How can one person or team account for all the factors that make a drone program successful? The folks at Skyward point out that fleets have options.
According to its downloadable Guide to Starting a Drone Program eBook, depending on a program's size and complexity, there are a few different ways to leverage internal and external assets to make the program a success.
Option one is to do it all yourself.
Believe it or not, some drone programs begin this way. One passionate person takes on full responsibility for every aspect of the drone program. From hiring pilots to budgeting to managing flights and ensuring data is collected well, this individual wills the program into existence and holds it together.
While this might work initially, it leads pretty quickly to a burnout. One person can't manage every aspect of a drone program, especially as the program grows beyond two or three people. And with no established processes in place, the program falls apart if the program leader moves to another role.
That's not to mention the issue of compliance. If every pilot needs approval from one person (or if you're the only pilot), accountability will be low. With no executive insight into how pilots are operating, you risk breaking regulations or company policies. This is the fastest way to get a program shut down.
The DIY approach isn't recommended, Skyward says. And it's not practical for any drone program larger than one to three people.
Option two is to use a variety of point solutions.
Almost every drone program goes through this phase at some point. You’ve realized that one person can’t do it, so you’ve distributed some responsibility to others in the program. To collaborate, you keep track of your operations in spreadsheets. You use a free airspace map to check airspace, and maybe a second app to plan your flights. You may even use a third app to capture the data or footage you need. Pilots in the field juggle these apps and use paper checklists for flight ops.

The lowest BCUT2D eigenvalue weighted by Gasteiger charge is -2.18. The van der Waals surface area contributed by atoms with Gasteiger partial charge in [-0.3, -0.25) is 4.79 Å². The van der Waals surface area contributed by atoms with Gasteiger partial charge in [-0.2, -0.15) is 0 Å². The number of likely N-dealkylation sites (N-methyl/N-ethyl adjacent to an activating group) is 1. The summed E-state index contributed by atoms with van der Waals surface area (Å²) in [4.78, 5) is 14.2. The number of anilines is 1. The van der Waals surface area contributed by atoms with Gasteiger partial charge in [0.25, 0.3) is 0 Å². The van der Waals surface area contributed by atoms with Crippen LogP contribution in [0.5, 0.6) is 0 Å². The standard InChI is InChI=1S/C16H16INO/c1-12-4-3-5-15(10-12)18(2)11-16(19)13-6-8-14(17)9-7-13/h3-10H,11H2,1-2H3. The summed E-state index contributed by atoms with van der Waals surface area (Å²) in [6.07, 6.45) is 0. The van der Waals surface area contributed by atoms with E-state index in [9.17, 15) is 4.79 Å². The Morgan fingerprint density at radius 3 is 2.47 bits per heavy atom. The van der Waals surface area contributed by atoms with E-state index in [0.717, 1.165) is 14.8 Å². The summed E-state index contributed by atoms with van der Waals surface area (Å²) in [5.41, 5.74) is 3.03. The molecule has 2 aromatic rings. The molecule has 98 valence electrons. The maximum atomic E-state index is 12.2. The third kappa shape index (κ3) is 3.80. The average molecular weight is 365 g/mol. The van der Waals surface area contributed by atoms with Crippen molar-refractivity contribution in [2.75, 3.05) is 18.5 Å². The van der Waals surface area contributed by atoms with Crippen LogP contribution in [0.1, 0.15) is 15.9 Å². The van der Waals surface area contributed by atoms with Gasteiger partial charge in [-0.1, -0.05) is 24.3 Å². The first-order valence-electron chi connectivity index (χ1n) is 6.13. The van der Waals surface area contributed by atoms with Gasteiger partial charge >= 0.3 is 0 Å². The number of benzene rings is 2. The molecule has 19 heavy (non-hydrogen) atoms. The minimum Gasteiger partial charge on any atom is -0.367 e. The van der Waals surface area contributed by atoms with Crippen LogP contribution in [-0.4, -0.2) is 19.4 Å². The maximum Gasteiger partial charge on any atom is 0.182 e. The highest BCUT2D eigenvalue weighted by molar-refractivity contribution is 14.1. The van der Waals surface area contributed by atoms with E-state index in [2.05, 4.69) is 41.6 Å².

Results may be communicated just by word of mouth. And when it comes time to report to your executives, you have to scrape information together from all these different sources and port it into your company’s internal systems. This approach often works for a while, and it allows a drone program to get started inexpensively. But as your program starts to grow, its inefficiencies become more and more apparent.
Tools like spreadsheets fail to capture the scope of your operations, and there’s limited accountability for pilots in the field. And that’s not to mention the logistical nightmare of pulling together reports. To scale past this stage, your program needs a single system built for aviation operations. And maybe it could use a little bit of help from an expert consultant.
Option three, according to Skyward, is to partner with an expert vendor.
As a drone program manager, there are some things you just don’t have the time or resources to do: You probably don’t have the time to build your information systems from scratch. You can’t customize your business policies for aviation. And the idea of consolidating a long data trail into one system seems intimidating at best.
That’s why some software vendors offer solutions that are custom-built for managing drone programs. These solutions bring together functions like airspace intelligence, flight logs, personnel management, maintenance tracking, and program reporting. Some vendors also offer consulting services to help you overcome barriers, or even start your program from the ground up.
Program management solutions usually cost some money, but they can dramatically shorten the ramp time, simplify your workflow—and reduce a lot of headaches. Better, smoother operations mean you can focus on using drones to provide value to your company, versus just staying afloat. Best of all, they tend to be scalable, growing along with your program and providing continuity.
For any enterprise serious about large-scale drone operations, some kind of management system is a must.